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As a kid who loved poring over atlases and learning random facts about the world’s countries (the nerdiness is not a recent development), I ended up with a very random list of places on my “bucket list’. Somewhere near the top was Malawi, thanks to being utterly wowed by the statistics about Lake Malawi. I finally had the chance to go camping by Lake Malawi, and it was everything I’d hope it would be.
Malawi, known as the warm heart of Africa, was one of my highlights during three months travelling overland from Nairobi, Kenya to Cape Town, South Africa. Of everything in Malawi (and there’s lots), camping by Lake Malawi was my favourite.
Think lazy days where your only decision is whether you should stay by the “beach” (always a thrill in a landlocked country) or perhaps head out onto the water by kayak or by boat.
(I typically chose the former).
The laidback vibe of Malawi is perfect for camping or “glamping”, as I opted for. In my opinion, staying in a fancy and modern high rise would spoil the fun… this is about enjoying the simple things in life, and camping is a perfect way to experience it.
Introduction Lake Malawi
Lake Malawi is 365 miles long, earning it the nickname of “calendar lake” and the position of the fourth largest lake in Africa.
What makes it incredible unique, however, is the abundance of marine life. It is home to more than 800 species of fish, including 30% of the worlds “cichlids”, a subspecies of fish that include angelfish.
It’s not just that the sheer number of species in Lake Malawi that makes it unique. In some ways, Lake Malawi is like the Galapagos Island of East Africa. As it is very isolated, species have evolved uniquely in the lake.
In short, Lake Malawi is no ordinary lake. It’s absolutely enormous, and it’s filled with super interesting, colourful fish.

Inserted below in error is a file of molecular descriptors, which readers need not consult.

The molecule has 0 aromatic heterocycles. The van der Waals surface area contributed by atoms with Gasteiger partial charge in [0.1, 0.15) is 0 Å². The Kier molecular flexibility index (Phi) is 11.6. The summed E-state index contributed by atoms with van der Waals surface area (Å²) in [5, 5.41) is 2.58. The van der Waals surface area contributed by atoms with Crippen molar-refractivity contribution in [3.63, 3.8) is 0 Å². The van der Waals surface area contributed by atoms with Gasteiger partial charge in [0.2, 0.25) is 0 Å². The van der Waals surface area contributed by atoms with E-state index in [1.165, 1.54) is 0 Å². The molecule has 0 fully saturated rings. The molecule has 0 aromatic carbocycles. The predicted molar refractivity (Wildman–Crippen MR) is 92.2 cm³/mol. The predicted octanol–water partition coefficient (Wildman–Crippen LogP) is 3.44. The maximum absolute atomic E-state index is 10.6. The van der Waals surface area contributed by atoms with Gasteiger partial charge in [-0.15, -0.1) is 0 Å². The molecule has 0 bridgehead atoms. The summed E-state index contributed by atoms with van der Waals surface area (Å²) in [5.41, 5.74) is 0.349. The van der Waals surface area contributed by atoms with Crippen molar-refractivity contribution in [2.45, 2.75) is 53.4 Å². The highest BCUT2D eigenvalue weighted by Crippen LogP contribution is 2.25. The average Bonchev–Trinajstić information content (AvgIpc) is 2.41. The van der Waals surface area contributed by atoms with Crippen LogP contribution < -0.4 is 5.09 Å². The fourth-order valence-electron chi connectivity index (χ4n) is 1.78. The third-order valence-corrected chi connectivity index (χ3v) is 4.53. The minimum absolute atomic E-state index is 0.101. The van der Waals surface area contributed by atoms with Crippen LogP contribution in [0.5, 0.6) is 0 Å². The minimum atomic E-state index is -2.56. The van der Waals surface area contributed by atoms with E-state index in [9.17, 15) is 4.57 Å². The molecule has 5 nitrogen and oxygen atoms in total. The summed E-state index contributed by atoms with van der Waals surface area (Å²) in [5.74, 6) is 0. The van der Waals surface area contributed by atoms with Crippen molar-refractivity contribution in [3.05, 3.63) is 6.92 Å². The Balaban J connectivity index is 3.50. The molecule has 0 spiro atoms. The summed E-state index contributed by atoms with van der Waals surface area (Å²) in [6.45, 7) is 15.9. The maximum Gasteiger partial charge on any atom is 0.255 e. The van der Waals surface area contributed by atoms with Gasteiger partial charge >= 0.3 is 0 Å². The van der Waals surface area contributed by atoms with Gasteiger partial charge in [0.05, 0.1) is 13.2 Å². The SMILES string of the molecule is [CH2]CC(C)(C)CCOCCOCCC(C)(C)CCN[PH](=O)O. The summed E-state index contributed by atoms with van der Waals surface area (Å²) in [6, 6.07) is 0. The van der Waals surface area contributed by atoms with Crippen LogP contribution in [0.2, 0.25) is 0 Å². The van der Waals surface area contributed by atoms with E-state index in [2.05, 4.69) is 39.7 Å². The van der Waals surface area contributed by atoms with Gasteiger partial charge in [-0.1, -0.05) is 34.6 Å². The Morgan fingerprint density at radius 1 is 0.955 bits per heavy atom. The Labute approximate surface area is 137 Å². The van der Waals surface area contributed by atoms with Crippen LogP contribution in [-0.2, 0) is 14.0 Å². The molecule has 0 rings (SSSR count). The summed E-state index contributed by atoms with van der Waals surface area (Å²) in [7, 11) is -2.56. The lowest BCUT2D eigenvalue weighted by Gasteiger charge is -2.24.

Where to go camping at Lake Malawi
Because the lake is so long, there are many towns and villages along the way that offer accommodation from the ultra-glitzy (not what we’re here for) and the ultra-rustic (that’s more like it).
Here are some of the common places to go camping at Lake Malawi.
Although we passed through other points, it was Nkhata Bay where I spent most of my time in Malawi, and I loved it. It is located on the western shore of Lake Malawi, and is one of the biggest ports in the country.
It’s so beautifully relaxed and laidback – I could have stayed here for at least a week. The lake is beautifully clear, and there’s a sandy beach to relax on. There was hardly anyone around when I was there, which may not be ideal if you like things a little more lively, but it was just perfect for relaxation.
We stayed at Mayoka Village in the chalets ($35 USD) but you can also camp there for $5 per night.
At the southern end of Lake Malawi is Cape Maclear, which is particularly popular with backpackers and just a stone’s throw away from the UNESCO listed Lake Malawi National Park. The landscapes here are a little more pristine, with pretty beaches and dramatic coastline.
There are lots of good dive sites from Cape Maclear, and you can even go for walks to see inland wildlife like baboons and eagles.
One benefit of Nkhata Bay is that it is where the ferry leaves to Likoma Island, so you can fit in both. Likoma Island is an amazing, sleepy place. If you’ve ever dreamed of burning your laptop and moving to a faraway island (just me?), then you will love Likoma.
You can stay overnight on Likoma – Mango Drift is a popular backpacker’s lodge that is simple, friendly accommodation. You can camp for just $5 per night right on the beach, and they’ll even provide tents for $1 a night if you don’t have one. Or there are cute little beachfront chalets from $25 per night.
Monkey Bay is another one of the main ports along Lake Malawi, in the south. In particular, it’s popular among bird watchers because it has a lot of beautiful sea eagles (more on them soon). There’s also the sandy beaches since that’s a definite must for camping by Lake Malawi!
Mufasa Eco Lodge is the best budget option in the area and ideal for backpackers. It’s right on the beach and they can also help to organise other activities. Somewhat unusually, bookings can be taken online via Booking.com. Rooms start from $25.
What to do while camping at Lake Malawi